When one searches for make on dockerhub multiple images are returned, but none of them seems to be able to run make.

  • make by itself isn't really very useful, as it's only a task runner; are you perhaps looking for a container that is set up to compile C or C++ applications? Commented Dec 2, 2017 at 18:31

3 Answers 3


GNU make can be found in the gcc container.

Compile your app inside the Docker container There may be occasions where it is not appropriate to run your app inside a container. To compile, but not run your app inside the Docker instance, you can write something like:

$ docker run --rm -v "$PWD":/usr/src/myapp -w /usr/src/myapp gcc:4.9 gcc -o myapp myapp.c

This will add your current directory, as a volume, to the container, set the working directory to the volume, and run the command gcc -o myapp myapp.c. This tells gcc to compile the code in myapp.c and output the executable to myapp. Alternatively, if you have a Makefile, you can instead run the make command inside your container


Depending on what language you want to build with, you can try some of these containers:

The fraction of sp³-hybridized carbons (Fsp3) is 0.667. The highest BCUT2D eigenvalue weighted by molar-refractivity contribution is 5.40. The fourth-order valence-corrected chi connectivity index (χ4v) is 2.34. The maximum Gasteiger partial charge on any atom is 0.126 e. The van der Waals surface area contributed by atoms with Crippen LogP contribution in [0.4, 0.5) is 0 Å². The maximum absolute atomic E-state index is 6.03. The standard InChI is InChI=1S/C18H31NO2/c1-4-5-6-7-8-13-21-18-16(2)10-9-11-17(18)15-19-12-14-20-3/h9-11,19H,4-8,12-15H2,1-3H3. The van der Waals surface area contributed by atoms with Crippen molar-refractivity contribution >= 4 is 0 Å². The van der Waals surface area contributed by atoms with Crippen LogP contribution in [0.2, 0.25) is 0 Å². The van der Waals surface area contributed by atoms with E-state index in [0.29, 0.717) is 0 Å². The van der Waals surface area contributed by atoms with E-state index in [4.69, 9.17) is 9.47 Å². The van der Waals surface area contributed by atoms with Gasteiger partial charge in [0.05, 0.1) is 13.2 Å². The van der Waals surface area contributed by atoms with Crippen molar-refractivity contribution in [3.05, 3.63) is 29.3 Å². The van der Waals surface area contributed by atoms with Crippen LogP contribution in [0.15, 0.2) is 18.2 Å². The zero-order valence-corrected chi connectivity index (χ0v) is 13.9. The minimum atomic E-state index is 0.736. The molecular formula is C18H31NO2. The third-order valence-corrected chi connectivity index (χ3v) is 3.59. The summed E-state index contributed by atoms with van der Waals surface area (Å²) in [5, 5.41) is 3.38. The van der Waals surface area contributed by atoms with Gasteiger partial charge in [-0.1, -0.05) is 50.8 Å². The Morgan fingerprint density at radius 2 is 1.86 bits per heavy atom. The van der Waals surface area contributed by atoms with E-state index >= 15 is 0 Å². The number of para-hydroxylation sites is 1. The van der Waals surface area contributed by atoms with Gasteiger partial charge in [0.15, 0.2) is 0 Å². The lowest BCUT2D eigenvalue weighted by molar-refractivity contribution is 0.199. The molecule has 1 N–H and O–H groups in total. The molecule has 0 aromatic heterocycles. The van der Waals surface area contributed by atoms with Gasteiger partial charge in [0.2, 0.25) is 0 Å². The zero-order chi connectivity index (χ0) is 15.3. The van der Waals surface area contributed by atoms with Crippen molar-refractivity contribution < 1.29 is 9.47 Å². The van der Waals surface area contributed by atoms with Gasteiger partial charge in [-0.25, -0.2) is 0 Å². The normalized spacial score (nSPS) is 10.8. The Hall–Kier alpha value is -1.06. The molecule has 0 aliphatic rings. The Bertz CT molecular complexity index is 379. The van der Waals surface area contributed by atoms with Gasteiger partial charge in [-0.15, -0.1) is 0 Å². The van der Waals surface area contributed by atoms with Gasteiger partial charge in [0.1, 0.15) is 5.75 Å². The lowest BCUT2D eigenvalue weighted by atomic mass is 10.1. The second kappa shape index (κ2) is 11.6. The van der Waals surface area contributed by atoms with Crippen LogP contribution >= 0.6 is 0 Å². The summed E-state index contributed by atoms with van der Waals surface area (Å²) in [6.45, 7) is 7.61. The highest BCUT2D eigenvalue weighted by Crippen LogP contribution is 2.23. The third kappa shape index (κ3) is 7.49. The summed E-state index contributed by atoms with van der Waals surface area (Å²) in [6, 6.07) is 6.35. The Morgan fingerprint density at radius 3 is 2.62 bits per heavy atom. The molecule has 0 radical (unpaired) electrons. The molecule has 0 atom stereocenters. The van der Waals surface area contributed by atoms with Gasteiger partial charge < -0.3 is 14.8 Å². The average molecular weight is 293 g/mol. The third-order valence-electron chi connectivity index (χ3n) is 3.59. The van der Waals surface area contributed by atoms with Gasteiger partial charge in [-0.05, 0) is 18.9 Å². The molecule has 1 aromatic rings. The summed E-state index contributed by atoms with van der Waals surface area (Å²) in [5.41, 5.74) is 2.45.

• Python: lambci/lambda:build-python3.6
  • Nodejs: amaysim/serverless:1.23.0
  • Golang: amaysim/golang:1.8.3

In my opinion there shouldn't be an image to run make, because if you want to build something from source you should install the dependencies and configure before run make, so I think it is just a command and you don't need an image to install it, even make is not a service to be in separate image, it must be used in Dockerfile to help you building your service from source during the image build time and not create a specific image for it.

  • I disagree, make within a container has plenty of valid use cases. A build container is a great way of having a consistent build environment across CI tools/environments without polluting your final image with build dependencies. Make is very useful as an entrypoint in that scenario. I agree that generally you will need some kind of dependencies/tools to utilise make, but perhaps there are some simple tasks where make can be useful by itself. Commented Oct 24, 2017 at 11:09
  • 3
    @user2640621 If you can find a valid use case of make without any third library header, then your build should not be impacted in any way by the make version. make itself doesn't bring much, you'll need to install the corresponding packages for libxxx-dev whatever the system is, and as such baking an image with just build-essential doesn't make much sense
    – Tensibai
    Commented Oct 24, 2017 at 12:15

Your Answer

By clicking “Post Your Answer”, you agree to our terms of service and acknowledge you have read our privacy policy.

Not the answer you're looking for? Browse other questions tagged or ask your own question.